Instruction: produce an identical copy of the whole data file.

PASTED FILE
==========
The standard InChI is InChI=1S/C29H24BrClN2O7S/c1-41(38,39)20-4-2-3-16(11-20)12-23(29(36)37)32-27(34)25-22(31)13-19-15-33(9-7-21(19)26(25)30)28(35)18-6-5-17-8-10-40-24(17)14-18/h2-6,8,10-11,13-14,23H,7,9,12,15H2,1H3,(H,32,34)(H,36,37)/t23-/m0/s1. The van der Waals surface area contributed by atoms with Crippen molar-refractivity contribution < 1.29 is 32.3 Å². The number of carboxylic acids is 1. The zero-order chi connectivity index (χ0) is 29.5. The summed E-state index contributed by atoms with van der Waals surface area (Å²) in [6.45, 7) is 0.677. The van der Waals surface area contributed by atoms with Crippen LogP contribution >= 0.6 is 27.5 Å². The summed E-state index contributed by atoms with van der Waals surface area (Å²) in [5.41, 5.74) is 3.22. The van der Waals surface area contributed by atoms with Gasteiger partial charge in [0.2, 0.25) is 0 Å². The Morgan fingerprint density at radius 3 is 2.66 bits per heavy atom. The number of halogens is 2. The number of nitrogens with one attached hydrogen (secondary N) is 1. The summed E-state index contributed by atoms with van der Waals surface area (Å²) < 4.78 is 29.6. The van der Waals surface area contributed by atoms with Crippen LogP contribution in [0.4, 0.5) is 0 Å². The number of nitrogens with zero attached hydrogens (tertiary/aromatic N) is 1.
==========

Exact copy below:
The standard InChI is InChI=1S/C29H24BrClN2O7S/c1-41(38,39)20-4-2-3-16(11-20)12-23(29(36)37)32-27(34)25-22(31)13-19-15-33(9-7-21(19)26(25)30)28(35)18-6-5-17-8-10-40-24(17)14-18/h2-6,8,10-11,13-14,23H,7,9,12,15H2,1H3,(H,32,34)(H,36,37)/t23-/m0/s1. The van der Waals surface area contributed by atoms with Crippen molar-refractivity contribution < 1.29 is 32.3 Å². The number of carboxylic acids is 1. The zero-order chi connectivity index (χ0) is 29.5. The summed E-state index contributed by atoms with van der Waals surface area (Å²) in [6.45, 7) is 0.677. The van der Waals surface area contributed by atoms with Crippen LogP contribution >= 0.6 is 27.5 Å². The summed E-state index contributed by atoms with van der Waals surface area (Å²) in [5.41, 5.74) is 3.22. The van der Waals surface area contributed by atoms with Gasteiger partial charge in [0.2, 0.25) is 0 Å². The Morgan fingerprint density at radius 3 is 2.66 bits per heavy atom. The number of halogens is 2. The number of nitrogens with one attached hydrogen (secondary N) is 1. The summed E-state index contributed by atoms with van der Waals surface area (Å²) < 4.78 is 29.6. The van der Waals surface area contributed by atoms with Crippen LogP contribution in [0.4, 0.5) is 0 Å². The number of nitrogens with zero attached hydrogens (tertiary/aromatic N) is 1.